Clearly, I believe blog tours, from the beginning, have helped books sell though their impact may not be immediately felt.

But today we have another whole layer to our blog tours–social media. In the past, if someone wrote a particularly good review, the author might link to it or excerpt it for his blog or website. That may or may not have attracted more readers.

With the growth of social media, however, authors can link to posts on their author Facebook page or Tweet to their followers. In turn, those fans can read and share posts to their social media contacts. So, not only are visitors to my site finding out about the tour reviews and the books we’re featuring, but in essence, the author’s loyal followers are now sharing the reviews with their friends and followers as well. People I don’t know and can’t reach are getting the word.

But the author could do that without the tour, some say. Not really. The author can’t say, Go look at this post, if there is no post to go look at. The tour, operating independently of the author, gives him something to point to.

Interestingly, the tour works best when there is either controversy or positive accord. The books that garner tepid posts won’t stir up a great deal of conversation or receive outside notice. Those that create some passion in the tour participants, however, end up having memorable posts, discussions, and reviews to which the author can point.

In short, blog tours seem to me to be more effective than ever, as long as they do more than regurgitate the back cover copy of the book they are featuring and as long as the book is well written. Somehow, it still comes down to that point, doesn’t it.

– – – – –

* For the record, CSFF opened in May 2006 by featuring a Christian fiction reviewer’s website, specifically a page he called “Focus on Christian Fantasy.” We highlighted Donita Paul the next month as our first author. If you check out that inaugural post, you’ll see a few names you may recognize as current active tour participants.

Published in: on April 25, 2013 at 5:36 pm  Comments Off on Blog Tours In The Age Of Social Media  
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Promoting And Platforms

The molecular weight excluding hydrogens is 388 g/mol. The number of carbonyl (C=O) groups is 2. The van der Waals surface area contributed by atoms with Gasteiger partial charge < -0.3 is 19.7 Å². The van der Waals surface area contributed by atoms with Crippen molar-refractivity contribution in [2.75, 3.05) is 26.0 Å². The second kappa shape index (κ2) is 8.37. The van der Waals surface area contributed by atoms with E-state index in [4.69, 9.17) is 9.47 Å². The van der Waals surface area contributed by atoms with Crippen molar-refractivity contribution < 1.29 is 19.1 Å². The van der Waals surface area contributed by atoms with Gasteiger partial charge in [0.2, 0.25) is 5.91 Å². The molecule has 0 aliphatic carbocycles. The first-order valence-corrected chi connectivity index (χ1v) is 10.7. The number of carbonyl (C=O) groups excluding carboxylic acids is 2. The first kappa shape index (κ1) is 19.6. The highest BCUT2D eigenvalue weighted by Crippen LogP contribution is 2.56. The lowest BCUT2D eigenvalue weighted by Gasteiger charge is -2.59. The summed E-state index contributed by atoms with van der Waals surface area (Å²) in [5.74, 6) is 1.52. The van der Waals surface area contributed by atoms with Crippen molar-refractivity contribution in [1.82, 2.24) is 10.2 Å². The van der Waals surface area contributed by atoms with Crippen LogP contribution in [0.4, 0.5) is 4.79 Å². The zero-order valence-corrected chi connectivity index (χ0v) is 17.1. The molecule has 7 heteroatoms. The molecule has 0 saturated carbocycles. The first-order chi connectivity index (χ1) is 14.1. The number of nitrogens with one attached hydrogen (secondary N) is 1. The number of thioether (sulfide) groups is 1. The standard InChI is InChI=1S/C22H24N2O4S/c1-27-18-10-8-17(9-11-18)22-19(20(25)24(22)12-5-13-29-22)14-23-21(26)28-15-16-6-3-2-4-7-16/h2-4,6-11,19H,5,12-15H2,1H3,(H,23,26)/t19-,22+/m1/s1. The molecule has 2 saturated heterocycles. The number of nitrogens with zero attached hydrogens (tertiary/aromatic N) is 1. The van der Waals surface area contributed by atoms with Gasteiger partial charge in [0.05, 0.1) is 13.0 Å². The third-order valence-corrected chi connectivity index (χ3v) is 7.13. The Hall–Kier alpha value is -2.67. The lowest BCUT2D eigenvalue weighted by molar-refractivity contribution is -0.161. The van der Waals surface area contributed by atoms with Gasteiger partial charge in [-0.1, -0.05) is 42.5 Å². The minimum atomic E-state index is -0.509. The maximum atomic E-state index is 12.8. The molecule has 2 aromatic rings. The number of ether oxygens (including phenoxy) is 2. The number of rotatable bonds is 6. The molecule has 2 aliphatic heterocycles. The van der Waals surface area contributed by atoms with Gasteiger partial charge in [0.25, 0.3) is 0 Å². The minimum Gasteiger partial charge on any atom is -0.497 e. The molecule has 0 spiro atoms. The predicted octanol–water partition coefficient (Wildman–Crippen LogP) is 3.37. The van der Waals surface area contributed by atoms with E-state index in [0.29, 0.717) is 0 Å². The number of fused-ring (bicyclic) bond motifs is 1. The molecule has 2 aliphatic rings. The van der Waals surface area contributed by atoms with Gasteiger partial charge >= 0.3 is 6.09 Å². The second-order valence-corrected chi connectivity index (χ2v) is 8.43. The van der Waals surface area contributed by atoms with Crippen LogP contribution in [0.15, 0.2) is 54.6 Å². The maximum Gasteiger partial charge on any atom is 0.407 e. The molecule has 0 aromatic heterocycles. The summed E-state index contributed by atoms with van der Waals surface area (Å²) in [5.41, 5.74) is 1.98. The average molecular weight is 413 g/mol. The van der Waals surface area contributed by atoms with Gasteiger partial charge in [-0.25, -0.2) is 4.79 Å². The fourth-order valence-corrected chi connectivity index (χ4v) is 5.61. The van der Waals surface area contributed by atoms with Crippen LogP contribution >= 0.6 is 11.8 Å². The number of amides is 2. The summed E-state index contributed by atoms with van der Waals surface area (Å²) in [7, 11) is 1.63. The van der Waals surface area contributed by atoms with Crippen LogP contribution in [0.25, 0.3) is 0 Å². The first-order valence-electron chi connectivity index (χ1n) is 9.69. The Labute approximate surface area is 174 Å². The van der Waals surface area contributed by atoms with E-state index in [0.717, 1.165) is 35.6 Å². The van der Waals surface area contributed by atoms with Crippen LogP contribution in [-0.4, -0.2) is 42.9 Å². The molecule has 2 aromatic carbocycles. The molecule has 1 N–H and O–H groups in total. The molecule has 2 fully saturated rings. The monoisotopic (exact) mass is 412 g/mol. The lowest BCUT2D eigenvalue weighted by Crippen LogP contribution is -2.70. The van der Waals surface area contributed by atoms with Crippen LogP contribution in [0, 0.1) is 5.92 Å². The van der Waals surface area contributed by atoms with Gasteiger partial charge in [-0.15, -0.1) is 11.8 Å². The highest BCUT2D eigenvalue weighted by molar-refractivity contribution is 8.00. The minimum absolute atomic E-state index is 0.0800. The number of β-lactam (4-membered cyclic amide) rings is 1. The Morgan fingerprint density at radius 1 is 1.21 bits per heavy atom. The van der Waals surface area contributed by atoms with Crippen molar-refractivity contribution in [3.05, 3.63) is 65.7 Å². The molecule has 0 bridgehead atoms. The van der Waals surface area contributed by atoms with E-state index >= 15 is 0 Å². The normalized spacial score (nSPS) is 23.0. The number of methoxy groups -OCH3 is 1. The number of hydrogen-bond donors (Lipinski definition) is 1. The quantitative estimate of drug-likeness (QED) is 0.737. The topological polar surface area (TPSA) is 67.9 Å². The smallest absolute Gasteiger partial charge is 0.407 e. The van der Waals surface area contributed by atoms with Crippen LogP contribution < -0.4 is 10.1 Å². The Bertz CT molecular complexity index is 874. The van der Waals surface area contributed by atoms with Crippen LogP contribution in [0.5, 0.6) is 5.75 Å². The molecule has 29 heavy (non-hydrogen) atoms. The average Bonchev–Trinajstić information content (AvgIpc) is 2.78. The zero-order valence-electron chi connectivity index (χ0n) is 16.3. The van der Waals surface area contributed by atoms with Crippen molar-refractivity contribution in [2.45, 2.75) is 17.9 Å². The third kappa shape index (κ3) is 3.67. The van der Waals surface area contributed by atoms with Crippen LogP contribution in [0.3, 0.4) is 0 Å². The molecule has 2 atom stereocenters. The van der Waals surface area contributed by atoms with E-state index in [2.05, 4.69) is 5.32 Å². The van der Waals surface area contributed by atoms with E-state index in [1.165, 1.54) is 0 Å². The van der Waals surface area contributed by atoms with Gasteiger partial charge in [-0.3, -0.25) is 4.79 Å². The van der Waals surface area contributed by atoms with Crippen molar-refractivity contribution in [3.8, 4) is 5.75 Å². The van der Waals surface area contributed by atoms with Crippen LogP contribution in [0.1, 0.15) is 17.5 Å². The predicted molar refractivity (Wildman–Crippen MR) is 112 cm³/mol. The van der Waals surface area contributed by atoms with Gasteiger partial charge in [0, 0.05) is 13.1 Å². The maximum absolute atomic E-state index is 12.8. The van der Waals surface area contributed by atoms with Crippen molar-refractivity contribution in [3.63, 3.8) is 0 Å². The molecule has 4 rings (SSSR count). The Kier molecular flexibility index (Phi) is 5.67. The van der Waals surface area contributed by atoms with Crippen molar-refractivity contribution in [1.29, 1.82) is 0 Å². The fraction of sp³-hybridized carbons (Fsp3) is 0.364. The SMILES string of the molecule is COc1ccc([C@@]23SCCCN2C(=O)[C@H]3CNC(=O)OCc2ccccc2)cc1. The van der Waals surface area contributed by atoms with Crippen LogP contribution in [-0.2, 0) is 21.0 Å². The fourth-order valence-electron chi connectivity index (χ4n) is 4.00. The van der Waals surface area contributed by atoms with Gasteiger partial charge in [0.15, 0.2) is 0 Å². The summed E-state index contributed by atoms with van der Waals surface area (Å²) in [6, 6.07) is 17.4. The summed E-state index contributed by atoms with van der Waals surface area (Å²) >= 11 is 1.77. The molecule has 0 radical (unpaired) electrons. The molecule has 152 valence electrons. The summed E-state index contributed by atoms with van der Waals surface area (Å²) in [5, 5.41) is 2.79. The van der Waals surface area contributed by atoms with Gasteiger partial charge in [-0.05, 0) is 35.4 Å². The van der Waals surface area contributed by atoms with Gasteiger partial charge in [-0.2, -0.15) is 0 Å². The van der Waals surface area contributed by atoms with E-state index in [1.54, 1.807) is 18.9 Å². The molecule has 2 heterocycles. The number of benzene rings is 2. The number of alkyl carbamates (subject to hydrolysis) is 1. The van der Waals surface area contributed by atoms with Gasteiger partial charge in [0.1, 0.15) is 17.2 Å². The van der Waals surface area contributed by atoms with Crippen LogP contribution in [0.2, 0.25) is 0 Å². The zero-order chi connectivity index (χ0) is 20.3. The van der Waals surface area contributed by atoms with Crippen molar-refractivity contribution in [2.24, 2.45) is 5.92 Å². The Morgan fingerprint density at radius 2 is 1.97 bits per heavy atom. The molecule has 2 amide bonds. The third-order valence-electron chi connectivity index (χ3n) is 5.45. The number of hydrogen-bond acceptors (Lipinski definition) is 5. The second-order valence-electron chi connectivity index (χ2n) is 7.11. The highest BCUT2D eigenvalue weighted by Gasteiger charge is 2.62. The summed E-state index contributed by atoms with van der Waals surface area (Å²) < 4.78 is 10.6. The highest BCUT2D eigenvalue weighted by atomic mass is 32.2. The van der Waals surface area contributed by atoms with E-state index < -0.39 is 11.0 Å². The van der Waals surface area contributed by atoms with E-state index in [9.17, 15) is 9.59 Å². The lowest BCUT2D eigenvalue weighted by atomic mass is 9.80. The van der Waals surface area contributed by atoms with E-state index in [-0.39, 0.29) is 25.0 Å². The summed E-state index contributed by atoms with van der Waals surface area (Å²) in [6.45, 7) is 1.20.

empty_stageI’ve been thinking about loving your neighbor, mostly because I was reading Kisses From Katie by Katie Davis, but in the writing world, I’ve come across more and more talk about getting noticed. Somehow a book needs to stand out in the crowd. And believe me, with the ease of self-publishing, the crowd is growing.

These two concepts seem antithetical. I mean, with people in so much need around the world, I’m supposed to concern myself with … ME?

Not to mention that a couple situations of what I’ll call overly zealous advertisement–which is the euphemistic way of saying “spam”–I suggested in a Facebook update that unfriending/unfollowing the perpetrator might be the only answer. I was gratified to see that a good number of others agreed–not so much about severing ties as the solution, but about spamming others in the name of promotion being a problem.

Yet I understand where these aggressive promoters are coming from. They read articles that say they need a platform, the publishers are no longer looking at number of blog followers or even Facebook friends, but at Klout scores. They read other articles that say having a platform isn’t enough on its own. You have to hold contests and bring people together into teams, do book give-aways and participate in blog tours. Promotion. It’s part of the book business, whether a person is self- or traditionally-published.

But in the back of my mind, I hear a quiet voice whispering, But I want you to love your neighbor.

There really are only so many hours in the day to do all we need to do. How’s someone with a day job, a writing career, a family, and church responsibilities supposed to add in promotion . . . and loving that needy neighbor?

I don’t have an answer on the promotion part yet. I figured I didn’t need to face that one until I actually have a book that needs to be promoted. But the loving my neighbor seems to be the larger, more pressing, and urgent task.

And yet, it also seems as if I may be overlooking the obvious. It came to me today as I listened to a tribute on the radio program Family Life Today for Dr. Howard Hendricks, former professor at Dallas Theological Seminary, who passed away this week.

He taught for sixty years and continued to mentor seminary students even after his retirement. But what difference was he making in the lives of widows and orphans and strangers? How was he reaching the unreached with the good news of God’s good and free gift of His Son? In short, how was he delivering the cup of cold water or feeding the hungry or visiting the sick or imprisoned–the things Jesus said would be like doing those needful things for Him?

I have to believe that all the students–thousands and thousands, many of them in positions of leadership–who Dr. Hendricks taught may have learned from him the importance of loving their neighbor. His role, then was to love them by giving them not just a cup of cold water, but the whole well–or more accurately, the means by with they could go out and dig the well themselves.

And what about the rest of us who aren’t seminary professors? What about writers who are jammed up with edits and dirty dishes and stacks of laundry and grocery shopping and taxes and birthday parties? And promotion?

I think we’re simply to love the person in front of us. Whoever that might be. Whatever he might need.

Loving our neighbor isn’t going to look the same to each person. We’re not all going to travel half-way around the world to find a needy someone to love.

And the needy God puts in our path may not need medical care or bus fare or escape from an abuser. They might. But they might need someone to listen. Someone to cry with. Or even someone to sit beside. They might simply need us to stop talking about our book long enough for them to be noticed.